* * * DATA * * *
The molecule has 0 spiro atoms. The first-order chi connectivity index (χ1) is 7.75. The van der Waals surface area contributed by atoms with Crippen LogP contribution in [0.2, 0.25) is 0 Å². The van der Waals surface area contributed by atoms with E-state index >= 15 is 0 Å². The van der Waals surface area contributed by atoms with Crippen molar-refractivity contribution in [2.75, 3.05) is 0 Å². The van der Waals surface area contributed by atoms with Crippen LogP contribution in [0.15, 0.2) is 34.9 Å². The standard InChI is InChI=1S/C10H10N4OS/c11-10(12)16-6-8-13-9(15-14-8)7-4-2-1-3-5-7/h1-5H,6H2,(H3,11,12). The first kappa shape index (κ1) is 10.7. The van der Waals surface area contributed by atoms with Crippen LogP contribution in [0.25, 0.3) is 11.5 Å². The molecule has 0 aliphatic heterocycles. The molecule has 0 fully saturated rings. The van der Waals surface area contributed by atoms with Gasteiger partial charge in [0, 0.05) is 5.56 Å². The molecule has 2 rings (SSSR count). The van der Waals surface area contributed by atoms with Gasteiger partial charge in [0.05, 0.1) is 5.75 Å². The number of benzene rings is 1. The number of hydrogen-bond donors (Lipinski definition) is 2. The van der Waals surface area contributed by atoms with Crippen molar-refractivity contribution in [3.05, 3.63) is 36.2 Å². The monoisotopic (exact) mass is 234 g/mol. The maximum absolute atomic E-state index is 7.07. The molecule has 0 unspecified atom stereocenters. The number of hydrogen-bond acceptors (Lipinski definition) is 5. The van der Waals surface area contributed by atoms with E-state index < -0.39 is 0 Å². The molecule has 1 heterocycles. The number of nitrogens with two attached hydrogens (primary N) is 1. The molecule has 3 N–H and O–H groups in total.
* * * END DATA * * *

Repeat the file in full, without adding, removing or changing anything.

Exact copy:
The molecule has 0 spiro atoms. The first-order chi connectivity index (χ1) is 7.75. The van der Waals surface area contributed by atoms with Crippen LogP contribution in [0.2, 0.25) is 0 Å². The van der Waals surface area contributed by atoms with E-state index >= 15 is 0 Å². The van der Waals surface area contributed by atoms with Crippen molar-refractivity contribution in [2.75, 3.05) is 0 Å². The van der Waals surface area contributed by atoms with Crippen LogP contribution in [0.15, 0.2) is 34.9 Å². The standard InChI is InChI=1S/C10H10N4OS/c11-10(12)16-6-8-13-9(15-14-8)7-4-2-1-3-5-7/h1-5H,6H2,(H3,11,12). The first kappa shape index (κ1) is 10.7. The van der Waals surface area contributed by atoms with Crippen LogP contribution in [0.25, 0.3) is 11.5 Å². The molecule has 0 aliphatic heterocycles. The molecule has 0 fully saturated rings. The van der Waals surface area contributed by atoms with Gasteiger partial charge in [0, 0.05) is 5.56 Å². The molecule has 2 rings (SSSR count). The van der Waals surface area contributed by atoms with Gasteiger partial charge in [0.05, 0.1) is 5.75 Å². The number of benzene rings is 1. The number of hydrogen-bond donors (Lipinski definition) is 2. The van der Waals surface area contributed by atoms with Crippen molar-refractivity contribution in [3.05, 3.63) is 36.2 Å². The monoisotopic (exact) mass is 234 g/mol. The maximum absolute atomic E-state index is 7.07. The molecule has 0 unspecified atom stereocenters. The number of hydrogen-bond acceptors (Lipinski definition) is 5. The van der Waals surface area contributed by atoms with E-state index < -0.39 is 0 Å². The molecule has 1 heterocycles. The number of nitrogens with two attached hydrogens (primary N) is 1. The molecule has 3 N–H and O–H groups in total.